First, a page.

I choose to use a Security Freeze for myself since I don’t foresee many situations in which I will be applying for credit in the coming years. Here are some links to each of three big bureaus:

Equifax Link to Freeze your credit: https://www.freeze.equifax.com

Experian Security Freeze: https://www.freeze.equifax.com ($10.00 fee)

Transunion Security Freeze: https://www.transunion.com/ ($10.00 fee)

Watch out for the upsell. Many of the sites will try to get you to buy their monitoring services. I don’t recommend those because I have found they just make you more concerned and the truth is that you have the ability to put the protections in place for free or a minimal cost.

To view the story on the report from Consumer Reports, click here.

Please let me know what you chose and what you found if you initiated one of these services. Protected. 

Could your loved ones be victims of fraud?

Could your loved ones be victims of fraud?

 

Every year, at least $36 Billion is reportedly taken from older Americans, according to the National Council on Aging. The largest segment is “Exploitation” — when businesses, individuals, or charities use pressure tactics or misleading language to lead seniors into financial mistakes. My parents were prayed upon, and the source of the fraud was surprising.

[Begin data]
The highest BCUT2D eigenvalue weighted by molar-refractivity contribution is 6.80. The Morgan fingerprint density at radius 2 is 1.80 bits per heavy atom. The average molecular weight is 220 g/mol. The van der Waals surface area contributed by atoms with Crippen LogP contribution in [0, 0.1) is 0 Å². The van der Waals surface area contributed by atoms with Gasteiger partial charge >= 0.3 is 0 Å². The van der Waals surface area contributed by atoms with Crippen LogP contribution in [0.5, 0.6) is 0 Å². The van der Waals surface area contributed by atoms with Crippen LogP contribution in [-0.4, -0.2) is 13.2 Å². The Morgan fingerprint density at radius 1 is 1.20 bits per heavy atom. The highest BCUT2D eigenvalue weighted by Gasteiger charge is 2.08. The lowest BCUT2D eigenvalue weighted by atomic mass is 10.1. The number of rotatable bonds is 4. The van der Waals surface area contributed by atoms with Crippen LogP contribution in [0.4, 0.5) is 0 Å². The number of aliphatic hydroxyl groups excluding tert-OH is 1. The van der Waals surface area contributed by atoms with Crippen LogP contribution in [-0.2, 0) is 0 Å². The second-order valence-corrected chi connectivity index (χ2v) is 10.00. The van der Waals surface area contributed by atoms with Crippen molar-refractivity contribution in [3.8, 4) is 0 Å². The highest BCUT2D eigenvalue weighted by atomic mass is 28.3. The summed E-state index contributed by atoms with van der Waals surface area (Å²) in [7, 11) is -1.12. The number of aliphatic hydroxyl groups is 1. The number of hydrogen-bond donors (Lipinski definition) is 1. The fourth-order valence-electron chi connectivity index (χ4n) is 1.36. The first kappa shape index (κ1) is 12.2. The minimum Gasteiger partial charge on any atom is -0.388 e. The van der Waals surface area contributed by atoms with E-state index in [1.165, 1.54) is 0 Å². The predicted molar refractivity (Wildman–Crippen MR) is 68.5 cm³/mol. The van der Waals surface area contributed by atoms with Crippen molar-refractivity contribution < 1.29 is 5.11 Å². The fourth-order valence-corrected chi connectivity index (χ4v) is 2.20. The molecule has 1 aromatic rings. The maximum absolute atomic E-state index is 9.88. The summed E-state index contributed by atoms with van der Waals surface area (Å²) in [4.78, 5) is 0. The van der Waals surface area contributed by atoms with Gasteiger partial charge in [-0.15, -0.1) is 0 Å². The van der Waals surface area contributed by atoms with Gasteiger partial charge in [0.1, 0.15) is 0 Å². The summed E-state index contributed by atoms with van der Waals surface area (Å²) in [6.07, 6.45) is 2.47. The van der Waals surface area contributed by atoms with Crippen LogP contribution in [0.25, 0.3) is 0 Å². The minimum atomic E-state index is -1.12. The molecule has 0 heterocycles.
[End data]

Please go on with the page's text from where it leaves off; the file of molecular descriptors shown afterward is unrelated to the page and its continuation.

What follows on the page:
When my parents still lived in their home, they signed two agreements for the same work — one was for a few hundred, and the second was for $5,200. Thankfully, my mom sensed something was wrong and called my sister. I lived near mom and dad so could stop by and found the two contracts for the same work — one that was horrifically over-priced. We were able to cancel the outrageous contract, but I should have also called the police, Adult Protective Services, and the Better Business Bureau. We were so stunned at the time that 1) they could victims of horrible people; 2) thankful we caught it in time that I never circled back to work with the systems in place that could help protect others from this same crime.

The Washington Post carried a story that detailed the depth of the crimes against three local seniors. They were robbed of more than $100,000 by what our local police call “woodchucks”.  They start by offering to trim trees, and if they do return after you have given them a deposit, they usually find a host of other issues to repair. Most of the work is either not needed (roof tile or chimney repair that you can’t see), is done poorly, or never completed.